Skywatcher 63mm Plossl Review

Skywatcher’sSuper Plossls are amongst the lowest priced eyepieces available today at a mere £20. As such you could be forgiven for dismissing them altogether, if you did, however, you’d be missing out on an incredible bargain as each one of the SP series can outperform similarly focal lengthed eyepieces at three times the cost.

The 6.3mm uses 4 lenses (or elements) in it’s design set out in a symmetrical configuration, that is to say in two groups of two tightly spaced lenses. Using only 4 elements in an optical system makes for clear and crisp views, generally speaking in the budget category using extra glass can only serve to degrade image quality. The price to be paid, though, is a 52 degree field of view which is typical of the Plossl design but on a planetary/lunar eyepiece such as this may become frustratingly restrictive

When observing planets or the moon at high magnification the object can move quickly out of the field of view meaning telescopes must be nudged and readjusted more often than when used with wider fielded eyepieces. If this is a problem you have two options, either buy an eyepiece with a bigger field of view or invest in a clock drive that will keep the object centered within the field of view.

Optically the 6.3mm performs very well indeed. Images are sharp and contrasty due in part to the blackened edges of the optical elements. Spurious light is minimal on the brightest objects and is far less than you’d expect from an eyepiece of this price. There is an element of image degradation in the outer fifth of the field but again far less than other similarly priced eyepieces.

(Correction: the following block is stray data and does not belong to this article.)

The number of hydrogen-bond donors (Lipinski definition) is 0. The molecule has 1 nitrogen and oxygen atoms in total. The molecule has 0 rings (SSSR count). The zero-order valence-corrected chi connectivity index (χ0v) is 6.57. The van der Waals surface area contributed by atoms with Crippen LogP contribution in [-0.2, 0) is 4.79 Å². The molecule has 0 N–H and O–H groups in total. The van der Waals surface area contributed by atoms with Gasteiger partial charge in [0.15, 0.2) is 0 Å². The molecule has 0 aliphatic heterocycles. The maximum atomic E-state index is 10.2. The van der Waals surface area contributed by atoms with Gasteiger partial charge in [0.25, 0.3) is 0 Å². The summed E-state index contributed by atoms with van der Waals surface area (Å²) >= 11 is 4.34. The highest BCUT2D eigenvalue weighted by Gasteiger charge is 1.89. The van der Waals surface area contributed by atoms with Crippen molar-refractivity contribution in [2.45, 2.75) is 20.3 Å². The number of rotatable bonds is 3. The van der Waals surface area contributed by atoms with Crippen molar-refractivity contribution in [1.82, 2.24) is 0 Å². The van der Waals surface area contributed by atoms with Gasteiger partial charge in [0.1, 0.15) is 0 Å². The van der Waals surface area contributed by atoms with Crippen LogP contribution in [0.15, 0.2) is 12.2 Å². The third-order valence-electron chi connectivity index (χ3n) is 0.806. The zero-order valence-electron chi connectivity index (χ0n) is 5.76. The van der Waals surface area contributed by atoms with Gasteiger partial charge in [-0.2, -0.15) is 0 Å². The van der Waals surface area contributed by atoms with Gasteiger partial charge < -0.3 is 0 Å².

As there are only 4 lens elements eye relief is a little tight and the objective lens is quite small, it’s a toss up with this design between price and comfort. If you want a more comfortable eyepiece to look through you will have to shell out more money. While not very comfortable to look through this is a symptom of the design and focal length rather than an inherent failing on behalf of Skywatcher.

To conclude this eyepiece must be considered in it’s £20 context, are there better eyepieces available? Certainly, yes, but for sheer affordability and an admirable optical performance, a short eye relief and pin hole objective lens can surely be overlooked. The 6.3mm is worth every bit of it’s price tag and indeed more, it consistantly keeps up with £50 eyepieces in my collection.